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Librarian Pro Tip - Read the Article More Than Once!
Scholarly articles are complex pieces of writing. They are written by scholars, for scholars, and the authors assume that readers will have extensive background knowledge of the field. As a student, you will need to work harder than a professional sociologist to fully understand a scholarly article. This is not a bad thing. You just aren't as familiar with sociological research as a practicing sociologist because you're still in college.
Follow these steps for reading success. You should read the article 3 times.
READING 1: In your first reading, do not read the article from start to finish.
Read the title, the abstract, the introduction, and sub-headings.
Put a question mark (?) next to any word or concept you do not understand. You will revisit these later.
Write down 1 or 2 sentences that summarize the article. This sentence should answer the question: What is this article about?
READING 2: Now that you're oriented to the article and know the basics of the author's study, your second reading will allow you to pay attention to important details you missed the first time around.
Read the beginning and end of sub-sections. Pay particular attention to topic sentences (authors make important points in the first sentences of their paragraphs).
When you come across the words/concepts you put a "?" next to during the first reading, look them up so that you know what they mean (consult your textbook, an encyclopedia, the web...)
Answer 3 questions:
1. What is the purpose of the article?
2. What are the author's main arguments?
3. What new contribution does this article make to the field of sociology? (Essentially... why does this study matter?)
READING 3: This is your final pass - read the conclusion, and review sections that still confuse you.
Take notes on the authors' arguments, evidence, and findings. (You might find it helpful to paraphrase in the margins)
Answer 1 final question: Did the authors succeed in making their argument; what did they find? (Based on what evidence?)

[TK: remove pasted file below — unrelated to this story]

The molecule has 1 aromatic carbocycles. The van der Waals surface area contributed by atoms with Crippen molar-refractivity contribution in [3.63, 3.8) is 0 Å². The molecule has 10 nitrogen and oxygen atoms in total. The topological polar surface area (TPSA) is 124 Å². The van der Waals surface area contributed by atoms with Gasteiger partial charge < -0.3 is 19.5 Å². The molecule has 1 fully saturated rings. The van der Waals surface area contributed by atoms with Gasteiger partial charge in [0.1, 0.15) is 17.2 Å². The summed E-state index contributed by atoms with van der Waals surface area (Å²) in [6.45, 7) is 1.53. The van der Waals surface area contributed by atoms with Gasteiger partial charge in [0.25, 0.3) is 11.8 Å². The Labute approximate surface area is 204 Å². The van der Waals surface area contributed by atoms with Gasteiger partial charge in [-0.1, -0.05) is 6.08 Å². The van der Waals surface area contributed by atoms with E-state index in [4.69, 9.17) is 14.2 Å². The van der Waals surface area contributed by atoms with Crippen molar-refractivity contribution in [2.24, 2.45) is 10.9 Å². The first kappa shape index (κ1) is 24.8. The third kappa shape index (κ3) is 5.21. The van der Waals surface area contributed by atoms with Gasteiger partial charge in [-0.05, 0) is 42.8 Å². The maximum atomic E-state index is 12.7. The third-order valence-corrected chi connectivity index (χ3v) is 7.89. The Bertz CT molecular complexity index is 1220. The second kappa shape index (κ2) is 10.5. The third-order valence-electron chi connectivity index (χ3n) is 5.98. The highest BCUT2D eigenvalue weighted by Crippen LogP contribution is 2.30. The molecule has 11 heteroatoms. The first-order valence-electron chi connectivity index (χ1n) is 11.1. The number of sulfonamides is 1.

Literature review paragraph example
The example below is taken from the body of a literature review on the relationship between national identity and nature conservation. This paragraph discusses how humanities scholars have approached the concept of wilderness.
Early work in environmental humanities tended to take a sharply critical approach to wilderness, focusing on the cultural construction of supposedly ‘natural’ landscapes. The rise of climate change awareness in the 1980s had been framed by narratives about “the end of nature” (McKibben 1989), in which a once-pristine wilderness is degraded by humans to the point of disappearance. In response to this popular discourse, environmental historian William Cronon critiqued the concept of a pure, pristine nature to be preserved from human influence, arguing that ideas like “wilderness” are themselves products of particular human cultures and histories. In his influential essay ‘The Trouble with Wilderness’ (1995), Cronon traces how the ideal of untouched wilderness, anxiety over its loss, and the political will to preserve it has been central to American national identity, entwined with religious motifs and colonial frontier mythologies. Following Cronon, the racial and class politics of wilderness preservation was a theme taken up by several scholars in the late 1990s and early 2000s, who researched the material effects of conservation politics on indigenous and rural Americans (Catton 1997; Spence 1999; Jacoby 2001). The US National Park system became the dominant paradigm for analyzing relations between conservation, nationhood and nationalism. However, this approach has sometimes led to a narrowly US-centric perspective that fails to engage closely with the meanings and materialities of “wilderness” in different contexts. Recent work has begun to challenge this paradigm and argue for more varied approaches to understanding the socio-political relations between nation and nature.
The example combines the thematic and chronological approaches. This section of the literature review focuses on the theme of wilderness, while the paragraph itself is organized chronologically.